Ms. Ma: As instrument capabilities expand, reagents and fluorophores also need to improve to complement this growth. Using compensation for spectral overlap can circumvent some complications associated with multiplexing. One method to avoid technical difficulties is to add more spatially separated lasers to excite fluorophores separately.However, to really make a difference, novel reagents and fluorophores with narrower emission profiles are necessary to allow for better discrimination of signals.

Additionally, improved chemistries along with optimized optical filter sets will eventually facilitate the ease of 20+ color experiments. Finding a way to increase the number of fluorophores per laser beyond current capabilities will be critical to empowering researchers.

Dr. Aggeler: As access to flow cytometry increases, the need for improved antibody validation has increased. Recent publications on antibody reagents specifically have requested better validation, which can be compounded in flow cytometry by the addition of fluorophores. Eighteen-color flow allows the identification of specialized cells in metastatic cancers or the immune response to diseases such as multiple sclerosis beyond broad categories.

We have made it our mission to develop new antibodies that enable researchers to identify and distinguish those rare and specialized cells. There is still a clear need for bright violet and far-red fluorescent compounds to expand the range beyond the 18 colors.

Mr. Smith-McCollum: Flow users are taking advantage of compact and affordable multilaser flow cytometers to incorporate new fluorescent conjugates, dyes, proteins, and molecular probes in their assays. EMD Millipore’s Amnis Protein Aggregation Kit and SmartFlare™ Live Cell RNA Detection Probes are excellent examples of novel reagents and applications.

The Amnis Protein Aggregation Kit combines Enzo Life Sciences’ ProteoStat® reagent and Bodipy® dye to detect protein aggregates and silicone oil droplets in protein formulations. SmartFlare probes fluoresce when they detect specific RNA targets in live cells, allowing live-cell sorting on RNA markers and the study of gene expression via live-cell imaging.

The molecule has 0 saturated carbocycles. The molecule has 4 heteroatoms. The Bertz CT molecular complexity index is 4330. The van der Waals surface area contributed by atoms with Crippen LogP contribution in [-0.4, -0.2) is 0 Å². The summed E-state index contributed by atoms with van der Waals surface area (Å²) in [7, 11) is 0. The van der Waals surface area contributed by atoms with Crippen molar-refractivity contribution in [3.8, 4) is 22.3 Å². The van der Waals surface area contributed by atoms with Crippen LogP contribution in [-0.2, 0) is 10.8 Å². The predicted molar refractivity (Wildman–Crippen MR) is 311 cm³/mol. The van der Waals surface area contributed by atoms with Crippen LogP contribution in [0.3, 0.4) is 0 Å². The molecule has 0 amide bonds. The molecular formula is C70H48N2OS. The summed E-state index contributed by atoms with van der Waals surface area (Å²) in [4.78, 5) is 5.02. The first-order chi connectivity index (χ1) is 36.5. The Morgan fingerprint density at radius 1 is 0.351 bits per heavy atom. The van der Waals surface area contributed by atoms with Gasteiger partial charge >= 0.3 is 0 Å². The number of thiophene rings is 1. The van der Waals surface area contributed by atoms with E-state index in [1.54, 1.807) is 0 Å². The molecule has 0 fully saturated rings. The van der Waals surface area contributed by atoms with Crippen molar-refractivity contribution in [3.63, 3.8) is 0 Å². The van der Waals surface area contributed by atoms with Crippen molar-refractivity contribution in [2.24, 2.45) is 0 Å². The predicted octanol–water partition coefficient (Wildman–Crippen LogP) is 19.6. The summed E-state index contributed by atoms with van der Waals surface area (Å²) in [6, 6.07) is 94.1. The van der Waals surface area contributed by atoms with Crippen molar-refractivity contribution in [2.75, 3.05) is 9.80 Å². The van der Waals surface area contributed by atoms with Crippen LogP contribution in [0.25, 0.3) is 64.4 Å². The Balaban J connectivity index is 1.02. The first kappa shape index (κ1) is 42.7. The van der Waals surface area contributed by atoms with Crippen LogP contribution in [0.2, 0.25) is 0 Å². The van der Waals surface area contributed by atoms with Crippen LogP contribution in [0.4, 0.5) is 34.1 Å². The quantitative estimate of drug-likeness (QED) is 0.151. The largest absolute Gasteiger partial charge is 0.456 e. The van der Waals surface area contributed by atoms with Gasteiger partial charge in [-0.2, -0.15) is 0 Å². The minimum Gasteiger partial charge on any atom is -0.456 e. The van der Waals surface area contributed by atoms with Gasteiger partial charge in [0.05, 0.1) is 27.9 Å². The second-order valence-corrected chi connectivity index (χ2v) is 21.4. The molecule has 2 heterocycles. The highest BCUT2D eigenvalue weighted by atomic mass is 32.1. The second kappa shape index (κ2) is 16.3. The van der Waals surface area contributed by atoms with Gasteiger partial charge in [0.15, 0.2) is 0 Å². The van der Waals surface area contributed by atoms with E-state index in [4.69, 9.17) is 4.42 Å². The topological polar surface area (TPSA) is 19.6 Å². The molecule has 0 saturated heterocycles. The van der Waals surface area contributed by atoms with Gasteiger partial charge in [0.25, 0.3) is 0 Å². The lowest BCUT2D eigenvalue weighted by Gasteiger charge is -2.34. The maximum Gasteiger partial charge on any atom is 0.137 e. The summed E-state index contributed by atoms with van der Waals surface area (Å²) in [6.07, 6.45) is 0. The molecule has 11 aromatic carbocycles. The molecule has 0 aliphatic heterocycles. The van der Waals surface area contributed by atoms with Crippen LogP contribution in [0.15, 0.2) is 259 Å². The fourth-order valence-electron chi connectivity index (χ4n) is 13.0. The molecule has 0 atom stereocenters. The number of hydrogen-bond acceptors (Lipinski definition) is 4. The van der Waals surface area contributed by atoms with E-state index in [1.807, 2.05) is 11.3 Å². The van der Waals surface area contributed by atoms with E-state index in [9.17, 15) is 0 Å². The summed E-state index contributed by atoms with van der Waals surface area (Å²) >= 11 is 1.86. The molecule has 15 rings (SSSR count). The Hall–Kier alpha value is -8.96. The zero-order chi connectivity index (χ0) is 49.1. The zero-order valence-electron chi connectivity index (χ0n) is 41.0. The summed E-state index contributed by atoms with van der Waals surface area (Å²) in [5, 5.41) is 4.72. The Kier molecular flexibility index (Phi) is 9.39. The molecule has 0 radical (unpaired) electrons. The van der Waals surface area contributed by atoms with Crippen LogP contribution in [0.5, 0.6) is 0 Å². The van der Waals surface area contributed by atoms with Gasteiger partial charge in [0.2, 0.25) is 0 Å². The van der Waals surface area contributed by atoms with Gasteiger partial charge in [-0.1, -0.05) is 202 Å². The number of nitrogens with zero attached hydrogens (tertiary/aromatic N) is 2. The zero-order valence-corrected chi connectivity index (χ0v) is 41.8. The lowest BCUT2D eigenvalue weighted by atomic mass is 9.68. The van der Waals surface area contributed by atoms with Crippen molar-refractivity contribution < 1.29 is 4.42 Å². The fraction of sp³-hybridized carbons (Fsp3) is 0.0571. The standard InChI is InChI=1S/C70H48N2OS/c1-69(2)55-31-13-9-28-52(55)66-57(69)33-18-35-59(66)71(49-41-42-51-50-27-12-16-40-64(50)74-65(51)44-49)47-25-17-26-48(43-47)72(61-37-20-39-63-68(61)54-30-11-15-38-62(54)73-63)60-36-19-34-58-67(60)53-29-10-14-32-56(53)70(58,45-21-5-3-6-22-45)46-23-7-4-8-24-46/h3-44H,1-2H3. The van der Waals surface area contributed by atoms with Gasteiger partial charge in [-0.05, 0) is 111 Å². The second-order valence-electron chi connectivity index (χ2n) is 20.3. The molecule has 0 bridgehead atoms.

Dr. Mathieu: Due to their sensitivity, fluorescent molecules are the most frequently used labels in cytometric experiments. With the ever-present need to increase the number of markers for a clear phenotyping of defined cell populations within a heterogeneous sample, there came the need to develop new fluorophores with diminished spillover, enhanced stability, and improved signal.

In addition to small organic molecules (such as fluorescein) and pigment proteins (such as phycoerythrin), nanoparticles (such as quantum dots) and polymers from the electronics industry are now being optimized to create tags with enhanced brightness, low background, and a variety of excitation and emission wavelengths (such as violet dyes).

Ms. Bradford: Increasing capabilities of cytometers allow researchers to answer more complex biological questions using highly multiplexed experiments. Also cytometer development pushes new reagent development. Fluorophores with narrow excitation and emission profiles are essential for use in multicolor testing to reduce spectral overlap, which typically complicates experimental design and data interpretation.

Moving beyond immunophenotyping, multiple functional assays can be combined to create a more complete picture of cell health. Fluorescent protein reporters are being used more and more. Learning fluorescent techniques can be daunting; the Molecular Probes™ School of Fluorescence provides fundamentals of fluorescent technology shared by scientists themselves to help researchers.